We are all familiar with the Rev. Martin Luther King, Jr.’s “I Have a Dream” speech. His words are especially echoed in January, to commemorate the federal holiday established in his honor, and in February, during Black History Month.
Reverend King’s speech railed against the civil inequality and intolerance experienced by African-Americans in the 1950s and 1960s. He said he dreamed of a day when black people would not be crippled by the manacles of segregation or the chains of discrimination.
Today, I believe that narrative should shift to “We Have a Dream.” Because frankly, Reverend King’s dream died with him. It is time for those of us who are willing to fight for change to dream our own dream of inclusion and equality — and then work to make it a reality.
The Pages of Opinion invite Blade readers to help narrate the importance of Black History Month through the prism of Rev. Martin Luther King, Jr.’s “I Have a Dream” speech. But instead of his dream, it will be ours.
We are looking for essays, photos, videos, songs, and drawings about what the month means to you, and how we can use our individual strength to empower all people. We encourage schools to take this on as a project, but we also hope to hear from adults who have dreams for their coworkers, neighbors, friends, and community.
A photo or video could range from diversity exploration in everyday life to participation in a Black History Month program. The Blade will republish some of the contributions, in print and online. You can email your offerings to email@example.com. Please include your name, home address, and daytime telephone number.
We have a deep responsibility to determine what role we can play, individually and collectively, in the effort to advance opportunities for all. Within Reverend King’s prism, we must dream and do. Today, our nation calls for a well-run health care system that is accessible to all, equal rights for gays and lesbians, strengthened voting rights for Americans, and immigration reform that is fair and legal.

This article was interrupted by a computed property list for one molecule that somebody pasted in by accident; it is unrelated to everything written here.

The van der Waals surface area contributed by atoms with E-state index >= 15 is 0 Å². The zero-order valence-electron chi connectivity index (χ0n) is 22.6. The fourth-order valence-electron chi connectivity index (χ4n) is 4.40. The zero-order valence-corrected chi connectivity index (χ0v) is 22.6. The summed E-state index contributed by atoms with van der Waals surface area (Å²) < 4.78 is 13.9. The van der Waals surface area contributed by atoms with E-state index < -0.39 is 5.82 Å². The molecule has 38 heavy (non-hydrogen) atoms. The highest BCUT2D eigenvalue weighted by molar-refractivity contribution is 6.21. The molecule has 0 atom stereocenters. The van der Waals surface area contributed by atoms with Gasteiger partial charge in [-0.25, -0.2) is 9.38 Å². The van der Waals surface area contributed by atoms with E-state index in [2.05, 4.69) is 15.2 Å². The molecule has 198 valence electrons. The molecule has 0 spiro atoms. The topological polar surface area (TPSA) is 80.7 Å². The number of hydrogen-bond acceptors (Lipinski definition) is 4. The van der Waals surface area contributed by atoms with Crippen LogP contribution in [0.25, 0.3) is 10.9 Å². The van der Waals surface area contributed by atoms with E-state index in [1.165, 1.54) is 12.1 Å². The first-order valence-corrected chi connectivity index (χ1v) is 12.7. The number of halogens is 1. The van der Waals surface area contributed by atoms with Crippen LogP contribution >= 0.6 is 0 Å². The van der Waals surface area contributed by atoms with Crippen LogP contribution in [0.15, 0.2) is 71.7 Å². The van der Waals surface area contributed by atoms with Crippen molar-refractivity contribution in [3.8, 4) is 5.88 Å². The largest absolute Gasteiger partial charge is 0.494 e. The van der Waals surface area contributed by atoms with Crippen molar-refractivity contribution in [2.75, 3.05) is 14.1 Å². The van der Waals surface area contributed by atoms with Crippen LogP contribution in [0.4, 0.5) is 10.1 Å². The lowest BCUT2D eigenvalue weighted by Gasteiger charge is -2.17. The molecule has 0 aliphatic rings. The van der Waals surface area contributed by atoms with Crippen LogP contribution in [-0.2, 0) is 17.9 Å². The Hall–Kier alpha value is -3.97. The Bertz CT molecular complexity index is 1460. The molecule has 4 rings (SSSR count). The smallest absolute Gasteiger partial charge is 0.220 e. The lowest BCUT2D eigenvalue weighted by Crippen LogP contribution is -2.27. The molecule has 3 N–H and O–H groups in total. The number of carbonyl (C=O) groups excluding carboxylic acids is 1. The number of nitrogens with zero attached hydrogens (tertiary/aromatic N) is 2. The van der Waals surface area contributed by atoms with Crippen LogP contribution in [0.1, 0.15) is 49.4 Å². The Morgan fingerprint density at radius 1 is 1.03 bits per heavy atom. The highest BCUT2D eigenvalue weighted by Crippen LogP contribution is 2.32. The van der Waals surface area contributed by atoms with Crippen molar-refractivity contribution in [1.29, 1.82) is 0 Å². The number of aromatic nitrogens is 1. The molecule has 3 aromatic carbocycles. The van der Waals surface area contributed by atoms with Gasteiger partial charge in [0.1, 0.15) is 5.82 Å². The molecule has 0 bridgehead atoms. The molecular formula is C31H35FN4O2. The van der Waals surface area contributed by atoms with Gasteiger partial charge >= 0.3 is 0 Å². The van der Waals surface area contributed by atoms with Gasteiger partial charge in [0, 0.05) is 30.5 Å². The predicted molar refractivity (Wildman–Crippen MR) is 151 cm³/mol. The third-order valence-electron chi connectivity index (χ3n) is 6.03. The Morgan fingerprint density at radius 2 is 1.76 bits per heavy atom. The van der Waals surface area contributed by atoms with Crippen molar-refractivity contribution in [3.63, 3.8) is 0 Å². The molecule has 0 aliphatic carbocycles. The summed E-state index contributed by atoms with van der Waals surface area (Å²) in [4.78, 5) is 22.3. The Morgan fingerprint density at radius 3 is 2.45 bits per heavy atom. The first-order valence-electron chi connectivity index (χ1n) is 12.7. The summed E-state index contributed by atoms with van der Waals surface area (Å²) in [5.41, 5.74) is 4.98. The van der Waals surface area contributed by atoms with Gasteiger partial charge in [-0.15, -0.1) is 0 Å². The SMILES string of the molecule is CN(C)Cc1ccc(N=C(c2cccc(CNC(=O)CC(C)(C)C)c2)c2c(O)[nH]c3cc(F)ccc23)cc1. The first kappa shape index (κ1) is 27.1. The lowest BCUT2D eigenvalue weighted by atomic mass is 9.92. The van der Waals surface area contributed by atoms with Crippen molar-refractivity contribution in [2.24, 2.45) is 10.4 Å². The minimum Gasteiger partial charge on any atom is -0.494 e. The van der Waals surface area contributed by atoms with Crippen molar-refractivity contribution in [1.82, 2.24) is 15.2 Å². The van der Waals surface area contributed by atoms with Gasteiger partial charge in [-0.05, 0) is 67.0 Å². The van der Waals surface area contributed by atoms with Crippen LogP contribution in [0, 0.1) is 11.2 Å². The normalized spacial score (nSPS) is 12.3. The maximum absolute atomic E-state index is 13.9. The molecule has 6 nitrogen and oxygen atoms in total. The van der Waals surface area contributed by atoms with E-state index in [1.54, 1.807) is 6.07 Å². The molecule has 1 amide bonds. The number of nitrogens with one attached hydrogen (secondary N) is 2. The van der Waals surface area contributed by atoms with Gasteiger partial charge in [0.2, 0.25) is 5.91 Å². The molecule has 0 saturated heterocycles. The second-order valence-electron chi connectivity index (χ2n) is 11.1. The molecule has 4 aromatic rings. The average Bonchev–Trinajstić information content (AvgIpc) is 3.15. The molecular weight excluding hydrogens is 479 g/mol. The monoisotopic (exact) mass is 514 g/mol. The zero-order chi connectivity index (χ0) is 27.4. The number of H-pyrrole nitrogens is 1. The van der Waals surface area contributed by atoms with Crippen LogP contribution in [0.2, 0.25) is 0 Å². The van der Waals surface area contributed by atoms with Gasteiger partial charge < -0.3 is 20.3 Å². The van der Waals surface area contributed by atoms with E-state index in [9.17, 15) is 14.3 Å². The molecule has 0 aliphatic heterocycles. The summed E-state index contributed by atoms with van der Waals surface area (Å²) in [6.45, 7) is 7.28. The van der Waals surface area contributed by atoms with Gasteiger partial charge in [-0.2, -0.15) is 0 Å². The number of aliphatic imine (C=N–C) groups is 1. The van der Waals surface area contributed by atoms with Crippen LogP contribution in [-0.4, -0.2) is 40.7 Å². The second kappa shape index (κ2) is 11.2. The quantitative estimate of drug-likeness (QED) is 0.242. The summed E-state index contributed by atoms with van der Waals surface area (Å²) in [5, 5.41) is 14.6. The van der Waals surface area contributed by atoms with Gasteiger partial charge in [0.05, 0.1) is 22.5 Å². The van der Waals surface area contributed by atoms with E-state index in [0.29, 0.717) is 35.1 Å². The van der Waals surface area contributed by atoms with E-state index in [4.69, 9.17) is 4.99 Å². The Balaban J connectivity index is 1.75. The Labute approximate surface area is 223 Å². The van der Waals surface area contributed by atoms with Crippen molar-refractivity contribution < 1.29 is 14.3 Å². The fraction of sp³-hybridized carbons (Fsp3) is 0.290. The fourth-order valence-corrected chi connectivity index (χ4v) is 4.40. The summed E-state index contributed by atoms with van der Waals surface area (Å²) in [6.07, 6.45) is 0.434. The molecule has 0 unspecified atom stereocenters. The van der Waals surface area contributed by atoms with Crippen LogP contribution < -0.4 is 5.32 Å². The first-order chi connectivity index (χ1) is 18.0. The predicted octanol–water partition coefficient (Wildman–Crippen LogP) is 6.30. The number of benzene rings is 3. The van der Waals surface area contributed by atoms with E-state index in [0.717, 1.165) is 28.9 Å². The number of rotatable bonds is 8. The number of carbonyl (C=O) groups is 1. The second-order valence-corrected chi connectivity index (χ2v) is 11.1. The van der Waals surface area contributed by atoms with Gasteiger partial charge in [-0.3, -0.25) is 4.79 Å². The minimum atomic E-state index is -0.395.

Reverend King may have focused on African-Americans, but we must be willing also to stand up for Latinos, Native Americans, Asian-Americans, poor and disabled people, and any others who have been systemically excluded and discriminated against.
There are no longer separate water fountains in this country. But academic and economic segregation in many of America’s schools is tangible. The social values that Reverend King espoused are often overshadowed by narrow-minded hatred masked as conservatism.
Last week, Saturday Night Live aired a skit called “28 Reasons.” The show’s three African-American cast members — Sasheer Zamata, Jay Pharoah, and Kenan Thompson — made a Black History Month presentation to their class, listing 28 reasons to hug a black guy.
The first reason: Black guys deserve a chance too. Reasons 2-28: Slavery. At one point, one member of the group suggested including jazz as another reason, but they scrapped the idea and went back to slavery.
The biting satire — not for the faint of heart — showed in their classmates’ reactions the white guilt that is often associated with Black History Month. But this month should not be about guilt. It should be about action.
During his State of the Union address last month, President Obama said he wants 2014 to be “a year of action.” But his Black History Month proclamation this year shows that he too recognizes that the dream of racial justice is bigger than one man or woman.
“Every American can draw strength from the story of hard-won progress, which not only defines the African-American experience, but also lies at the heart of our nation as a whole,” the President said. “This story affirms that freedom is a gift from God, but it must be secured by His people here on Earth. It inspires a new generation of leaders, and it teaches us all that when we come together in common purpose, we can right the wrongs of history and make our world anew.”
As we shift the dream from “I” to “we,” let us all commit to improving the course of race relations in America. Let’s all start dreaming — and then take action.
Suzette Hackney is an editorial writer and columnist for The Blade.
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